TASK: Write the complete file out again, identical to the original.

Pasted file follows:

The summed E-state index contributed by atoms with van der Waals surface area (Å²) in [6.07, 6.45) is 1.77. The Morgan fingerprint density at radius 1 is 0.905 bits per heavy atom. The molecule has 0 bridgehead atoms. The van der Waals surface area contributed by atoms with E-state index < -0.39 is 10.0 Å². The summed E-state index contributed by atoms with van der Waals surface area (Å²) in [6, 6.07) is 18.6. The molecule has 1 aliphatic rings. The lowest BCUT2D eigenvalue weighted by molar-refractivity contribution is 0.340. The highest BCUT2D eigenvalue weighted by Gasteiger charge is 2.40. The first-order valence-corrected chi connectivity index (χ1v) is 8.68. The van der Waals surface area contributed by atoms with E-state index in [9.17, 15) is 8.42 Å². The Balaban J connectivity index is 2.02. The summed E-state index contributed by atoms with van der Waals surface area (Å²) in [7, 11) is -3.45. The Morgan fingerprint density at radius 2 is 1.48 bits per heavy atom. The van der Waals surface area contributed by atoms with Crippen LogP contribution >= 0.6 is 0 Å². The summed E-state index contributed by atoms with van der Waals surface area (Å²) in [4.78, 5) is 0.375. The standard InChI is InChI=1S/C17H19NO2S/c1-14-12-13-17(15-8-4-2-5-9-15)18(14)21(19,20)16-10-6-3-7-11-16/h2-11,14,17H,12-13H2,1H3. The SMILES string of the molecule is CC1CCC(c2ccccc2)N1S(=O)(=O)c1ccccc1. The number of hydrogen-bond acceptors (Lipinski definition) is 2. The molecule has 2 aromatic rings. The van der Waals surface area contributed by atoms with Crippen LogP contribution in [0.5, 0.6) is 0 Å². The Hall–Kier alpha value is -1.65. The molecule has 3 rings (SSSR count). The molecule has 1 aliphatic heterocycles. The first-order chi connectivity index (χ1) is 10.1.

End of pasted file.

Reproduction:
The summed E-state index contributed by atoms with van der Waals surface area (Å²) in [6.07, 6.45) is 1.77. The Morgan fingerprint density at radius 1 is 0.905 bits per heavy atom. The molecule has 0 bridgehead atoms. The van der Waals surface area contributed by atoms with E-state index < -0.39 is 10.0 Å². The summed E-state index contributed by atoms with van der Waals surface area (Å²) in [6, 6.07) is 18.6. The molecule has 1 aliphatic rings. The lowest BCUT2D eigenvalue weighted by molar-refractivity contribution is 0.340. The highest BCUT2D eigenvalue weighted by Gasteiger charge is 2.40. The first-order valence-corrected chi connectivity index (χ1v) is 8.68. The van der Waals surface area contributed by atoms with E-state index in [9.17, 15) is 8.42 Å². The Balaban J connectivity index is 2.02. The summed E-state index contributed by atoms with van der Waals surface area (Å²) in [7, 11) is -3.45. The Morgan fingerprint density at radius 2 is 1.48 bits per heavy atom. The van der Waals surface area contributed by atoms with Crippen LogP contribution >= 0.6 is 0 Å². The summed E-state index contributed by atoms with van der Waals surface area (Å²) in [4.78, 5) is 0.375. The standard InChI is InChI=1S/C17H19NO2S/c1-14-12-13-17(15-8-4-2-5-9-15)18(14)21(19,20)16-10-6-3-7-11-16/h2-11,14,17H,12-13H2,1H3. The SMILES string of the molecule is CC1CCC(c2ccccc2)N1S(=O)(=O)c1ccccc1. The number of hydrogen-bond acceptors (Lipinski definition) is 2. The molecule has 2 aromatic rings. The van der Waals surface area contributed by atoms with Crippen LogP contribution in [0.5, 0.6) is 0 Å². The Hall–Kier alpha value is -1.65. The molecule has 3 rings (SSSR count). The molecule has 1 aliphatic heterocycles. The first-order chi connectivity index (χ1) is 10.1.